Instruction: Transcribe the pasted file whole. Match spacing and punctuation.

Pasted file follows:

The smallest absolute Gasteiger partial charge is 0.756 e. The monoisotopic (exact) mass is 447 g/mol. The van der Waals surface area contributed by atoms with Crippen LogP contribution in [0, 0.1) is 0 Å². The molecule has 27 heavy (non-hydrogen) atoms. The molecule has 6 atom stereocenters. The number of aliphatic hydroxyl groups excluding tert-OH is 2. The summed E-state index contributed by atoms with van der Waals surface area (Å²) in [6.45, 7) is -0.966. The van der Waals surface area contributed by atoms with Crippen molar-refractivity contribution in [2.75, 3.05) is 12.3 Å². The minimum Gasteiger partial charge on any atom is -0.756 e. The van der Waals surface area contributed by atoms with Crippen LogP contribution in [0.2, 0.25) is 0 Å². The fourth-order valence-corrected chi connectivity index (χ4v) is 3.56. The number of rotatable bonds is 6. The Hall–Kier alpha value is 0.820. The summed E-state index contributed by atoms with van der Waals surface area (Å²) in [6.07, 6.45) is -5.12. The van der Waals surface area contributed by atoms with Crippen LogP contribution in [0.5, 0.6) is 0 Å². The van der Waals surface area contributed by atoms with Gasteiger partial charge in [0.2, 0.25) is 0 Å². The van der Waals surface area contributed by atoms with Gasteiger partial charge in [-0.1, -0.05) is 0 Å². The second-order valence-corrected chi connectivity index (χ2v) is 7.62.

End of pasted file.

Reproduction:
The smallest absolute Gasteiger partial charge is 0.756 e. The monoisotopic (exact) mass is 447 g/mol. The van der Waals surface area contributed by atoms with Crippen LogP contribution in [0, 0.1) is 0 Å². The molecule has 27 heavy (non-hydrogen) atoms. The molecule has 6 atom stereocenters. The number of aliphatic hydroxyl groups excluding tert-OH is 2. The summed E-state index contributed by atoms with van der Waals surface area (Å²) in [6.45, 7) is -0.966. The van der Waals surface area contributed by atoms with Crippen molar-refractivity contribution in [2.75, 3.05) is 12.3 Å². The minimum Gasteiger partial charge on any atom is -0.756 e. The van der Waals surface area contributed by atoms with Crippen LogP contribution in [0.2, 0.25) is 0 Å². The fourth-order valence-corrected chi connectivity index (χ4v) is 3.56. The number of rotatable bonds is 6. The Hall–Kier alpha value is 0.820. The summed E-state index contributed by atoms with van der Waals surface area (Å²) in [6.07, 6.45) is -5.12. The van der Waals surface area contributed by atoms with Crippen LogP contribution in [0.5, 0.6) is 0 Å². The van der Waals surface area contributed by atoms with Gasteiger partial charge in [0.2, 0.25) is 0 Å². The van der Waals surface area contributed by atoms with Gasteiger partial charge in [-0.1, -0.05) is 0 Å². The second-order valence-corrected chi connectivity index (χ2v) is 7.62.